Wild fisheries

 

A fishery is an area with an associated fish or aquatic population which is harvested for its commercial value. Fisheries can be marine (saltwater) or freshwater. They can also be wild or farmed.
As a contrast to wild fisheries, farmed fisheries can operate in sheltered coastal waters, in rivers, lakes and ponds, or in enclosed bodies of water such as tanks. Farmed fisheries are technological in nature, and revolve around developments in aquaculture. Farmed fisheries are expanding, and Chinese aquaculture in particular is making many advances. Nevertheless, the majority of fish consumed by humans continues to be sourced from wild fisheries. As of the early 21st century, fish is humanity's only significant wild food source.
An ocean current is continuous, directed movement of ocean water. Ocean currents are rivers of relatively warm or cold water within the ocean. The currents are generated from the forces acting upon the water like the planet rotation, the wind, the temperature and salinity (hence isopycnal) differences and the gravitation of the moon. The depth contours, the shoreline and other currents influence the current's direction and strength.
Phytoplankton is usually the primary producer (the first level in the food chain or the first trophic level). Phytoplankton converts inorganic carbon into protoplasm. Phytoplankton is consumed by microscopic animals called zooplankton. These are the second level in the food chain, and include krill, the larva of fish, squid, lobsters and crabs–as well as the small crustaceans called copepods, and many other types. Zooplankton is consumed both by other, larger predatory zooplankters and by fish (the third level in the food chain). Fish that eat zooplankton could constitute the fourth trophic level, while seals consuming the fish are the fifth. Alternatively, for example, whales may consume zooplankton directly - leading to an environment with one less trophic level.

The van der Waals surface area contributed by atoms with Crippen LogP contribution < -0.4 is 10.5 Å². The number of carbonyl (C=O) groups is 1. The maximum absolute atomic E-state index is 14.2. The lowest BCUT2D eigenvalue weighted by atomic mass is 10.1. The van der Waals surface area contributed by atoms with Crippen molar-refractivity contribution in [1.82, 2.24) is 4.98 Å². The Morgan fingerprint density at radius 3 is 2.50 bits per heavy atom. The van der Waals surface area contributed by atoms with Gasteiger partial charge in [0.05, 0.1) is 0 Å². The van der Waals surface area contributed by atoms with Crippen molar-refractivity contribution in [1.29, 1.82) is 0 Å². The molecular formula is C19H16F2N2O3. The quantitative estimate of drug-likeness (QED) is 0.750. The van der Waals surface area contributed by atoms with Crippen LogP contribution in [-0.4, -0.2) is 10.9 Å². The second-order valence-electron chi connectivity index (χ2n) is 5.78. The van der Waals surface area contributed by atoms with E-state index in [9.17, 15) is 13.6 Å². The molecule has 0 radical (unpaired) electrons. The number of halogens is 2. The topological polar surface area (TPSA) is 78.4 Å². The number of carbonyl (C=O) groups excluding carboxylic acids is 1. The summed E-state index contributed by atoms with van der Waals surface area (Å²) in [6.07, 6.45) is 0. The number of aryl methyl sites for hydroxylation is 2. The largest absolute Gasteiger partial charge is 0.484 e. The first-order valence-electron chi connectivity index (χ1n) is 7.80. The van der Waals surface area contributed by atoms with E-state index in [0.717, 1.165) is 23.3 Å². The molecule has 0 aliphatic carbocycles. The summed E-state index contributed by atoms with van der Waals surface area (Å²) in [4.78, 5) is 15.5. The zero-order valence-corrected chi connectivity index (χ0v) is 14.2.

The shelf usually ends at a point of decreasing slope (called the shelf break). The sea floor below the break is the continental slope. Below the slope is the continental rise, which finally merges into the deep ocean floor, the abyssal plain. The continental shelf and the slope are part of the continental margin.
A seamount is an underwater mountain, rising from the seafloor that does not reach to the water's surface (sea level), and thus is not an island. They are defined by oceanographers as independent features that rise to at least 1,000 meters above the seafloor. Seamounts are common in the Pacific Ocean. Recent studies suggest there may be 30,000 seamounts in the Pacific, about 1,000 in the Atlantic Ocean and an unknown number in the Indian Ocean.
Pollution is the introduction of contaminants into an environment. Wild fisheries flourish in oceans, lakes, and rivers, and the introduction of contaminants is an issue of concern, especially as regards plastics, pesticides, heavy metals, and other industrial and agricultural pollutants which do not disintegrate rapidly in the environment. Land run-off and industrial, agricultural, and domestic waste enter rivers and are discharged into the sea. Pollution from ships is also a problem.
Surveys have shown that 54% of lakes in Asia are eutrophic; in Europe, 53%; in North America, 48%; in South America, 41%; and in Africa, 28%. Estuaries also tend to be naturally eutrophic because land-derived nutrients are concentrated where run-off enters the marine environment in a confined channel. The World Resources Institute has identified 375 hypoxic coastal zones around the world, concentrated in coastal areas in Western Europe, the Eastern and Southern coasts of the US, and East Asia, particularly in Japan. In the ocean, there are frequent red tide algae blooms that kill fish and marine mammals and cause respiratory problems in humans and some domestic animals when the blooms reach close to shore.